Cholesterol Myths You (Probably) Still Believe
Cholesterol is one of the most misunderstood health issues of the last fifty years. We’ll prove it; based on what you’ve heard about cholesterol in the news, answer “true” or “false” to the following statements:
- Cholesterol is harmful to the cells of all mammals.
- High cholesterol levels can increase your risk of infections.
- Your body does not naturally produce cholesterol – It is only consumed through food.
- Cholesterol is a dietary byproduct, and it plays no role in our health, such as mood regulation and hormone production.
- Eating polyunsaturated fats is the best way to combat high cholesterol levels.
- Polyunsaturated fats are also helpful in reducing certain cancers, and they have anti-aging benefits.
- Older adults with high cholesterol levels will not live as long as those will low cholesterol levels.
- Studies show that saturated fat consumption is directly related to heart attack occurrences.
Did you answer true to some or all of the statements above? Would you believe it if we told you that every statement above is a myth? Think about your answers and how many times you answered “true.” You’re not alone.
Most people still believe many cholesterol myths that started years ago and have since been proven false by scientific studies. Let’s take a look at the most popular myths about cholesterol and set the record straight.
Cholesterol Myth: Cholesterol Serves No Purpose in Our Diet
Despite the trendy obsession with low-fat, low-cholesterol diets, both fat and cholesterol are essential for optimal health. Cholesterol can be consumed as a part of a healthy diet program, or it can be created from other nutrients in the body.
Studies show that cholesterol plays a key role in several processes, including tissue repair and production, sex hormone health, and bile production in the liver. Also, you need cholesterol for the proper digestion and assimilation of some nutrients.
Cholesterol Myth: All Types of Cholesterol Are Bad for You
Even if you don’t know much about cholesterol, you’ve probably heard the abbreviations “HDL” and “LDL.”
HDL or high-density lipoprotein is more commonly referred to as “good cholesterol.” The function of high-density lipoproteins is to transport cholesterol back to the liver. From here, your liver gets it out of the body.
LDL or low-density lipoprotein is deemed “bad cholesterol,” but this requires more context. LDL serves a function in our bodies, which is to help deliver cholesterol to the cells in our bodies to help support normal functions. Moreover, the issue itself is not the presence of LDL, but when this form of cholesterol becomes oxidized (i.e., chemically degraded, such as in the presence of toxins), this puts further stress on our bodies. It is the oxidized form of LDL cholesterol that is associated with disease. In addition, the size of the LDL cholesterol plays an important factor in overall health.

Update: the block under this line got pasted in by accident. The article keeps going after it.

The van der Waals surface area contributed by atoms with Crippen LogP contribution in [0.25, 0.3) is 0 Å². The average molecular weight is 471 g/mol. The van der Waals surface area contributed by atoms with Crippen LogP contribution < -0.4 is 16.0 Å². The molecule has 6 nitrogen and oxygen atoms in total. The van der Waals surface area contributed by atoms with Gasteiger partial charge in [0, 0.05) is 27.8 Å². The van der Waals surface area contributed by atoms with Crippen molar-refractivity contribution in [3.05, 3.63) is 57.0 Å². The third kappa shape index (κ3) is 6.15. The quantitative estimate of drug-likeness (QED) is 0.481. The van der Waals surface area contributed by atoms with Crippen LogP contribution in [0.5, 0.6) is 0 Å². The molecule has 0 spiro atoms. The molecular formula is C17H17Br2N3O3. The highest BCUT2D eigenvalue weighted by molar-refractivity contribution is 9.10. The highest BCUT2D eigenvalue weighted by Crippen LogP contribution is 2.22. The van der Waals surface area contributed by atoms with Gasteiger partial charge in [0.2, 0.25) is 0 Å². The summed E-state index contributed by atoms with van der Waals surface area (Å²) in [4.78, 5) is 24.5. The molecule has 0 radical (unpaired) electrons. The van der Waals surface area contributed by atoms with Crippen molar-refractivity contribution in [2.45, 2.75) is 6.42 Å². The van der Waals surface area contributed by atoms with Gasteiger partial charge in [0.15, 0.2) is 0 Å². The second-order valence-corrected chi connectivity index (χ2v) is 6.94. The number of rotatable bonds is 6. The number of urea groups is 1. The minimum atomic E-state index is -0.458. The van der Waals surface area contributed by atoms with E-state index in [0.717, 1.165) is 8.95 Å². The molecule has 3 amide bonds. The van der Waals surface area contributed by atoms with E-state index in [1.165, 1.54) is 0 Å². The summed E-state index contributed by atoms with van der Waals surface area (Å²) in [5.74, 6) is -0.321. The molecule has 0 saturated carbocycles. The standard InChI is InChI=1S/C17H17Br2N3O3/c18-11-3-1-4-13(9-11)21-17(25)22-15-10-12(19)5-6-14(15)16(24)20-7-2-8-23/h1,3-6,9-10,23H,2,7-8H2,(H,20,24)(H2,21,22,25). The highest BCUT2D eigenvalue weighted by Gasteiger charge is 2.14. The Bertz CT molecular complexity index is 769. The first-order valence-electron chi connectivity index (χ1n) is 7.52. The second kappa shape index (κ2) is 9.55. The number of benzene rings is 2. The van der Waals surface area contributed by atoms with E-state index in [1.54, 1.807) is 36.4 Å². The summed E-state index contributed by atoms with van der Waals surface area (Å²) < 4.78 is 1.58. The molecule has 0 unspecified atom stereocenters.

Studies show that you want both HDL cholesterol and LDL cholesterol, but you want to keep the latter in check. The two best ways to ensure LDL levels don’t get out of hand are healthy lifestyle changes and cholesterol-lowering medication prescribed by your doctor if needed.
Cholesterol Myth: Low-Fat Diets Are Effective
Fat and cholesterol have an important relationship: when you eat dietary fat, you are going to consume cholesterol. This sounds like a bad thing, right? If the idea is to limit LDL cholesterol, are you better off avoiding fats altogether and going on a low-fat diet? No, not at all.
Studies show that low-fat diets do not have a significant impact on your cholesterol levels. As mentioned above, dietary fats are essential for your health. It’s important to consume the right types of dietary fats.
Focus on saturated or monounsaturated fats such as avocados and salmon with a limited amount of polyunsaturated fats. Saturated fats, preferably from healthy sources such as coconut oil, are appropriate for health when not eaten in excess.
Cholesterol Myth: Polyunsaturated Fats Lower Cholesterol
Choosing the proper sources of fat is important if you want to promote healthy levels of cholesterol and avoid long-term health issues such as inflammation.
Many outdated sources of nutritional information might still recommend eating foods high in polyunsaturated fats as a way to lower cholesterol, but studies show that this is not the case., you want to include a limited amount of polyunsaturated fat sources in your diet. Here are some healthy options to consider:
- Fish (tuna, herring, and mackerel)
- Flax seeds
Cholesterol Myth: You Live Longer if You Have Low Cholesterol Levels
Due to sensationalized and inaccurate news stories of cholesterol and health complications, many people believe that there is a direct correlation with age, cholesterol levels, and mortality rates. Studies show that this is not the case. Older adults with high cholesterol levels live just as long as those with low cholesterol levels.
For those interested in more information on how cholesterol works in your body, along with its relationship to health and disease, you are welcomed to schedule an appointment with one of our doctors at 773.878.7330.
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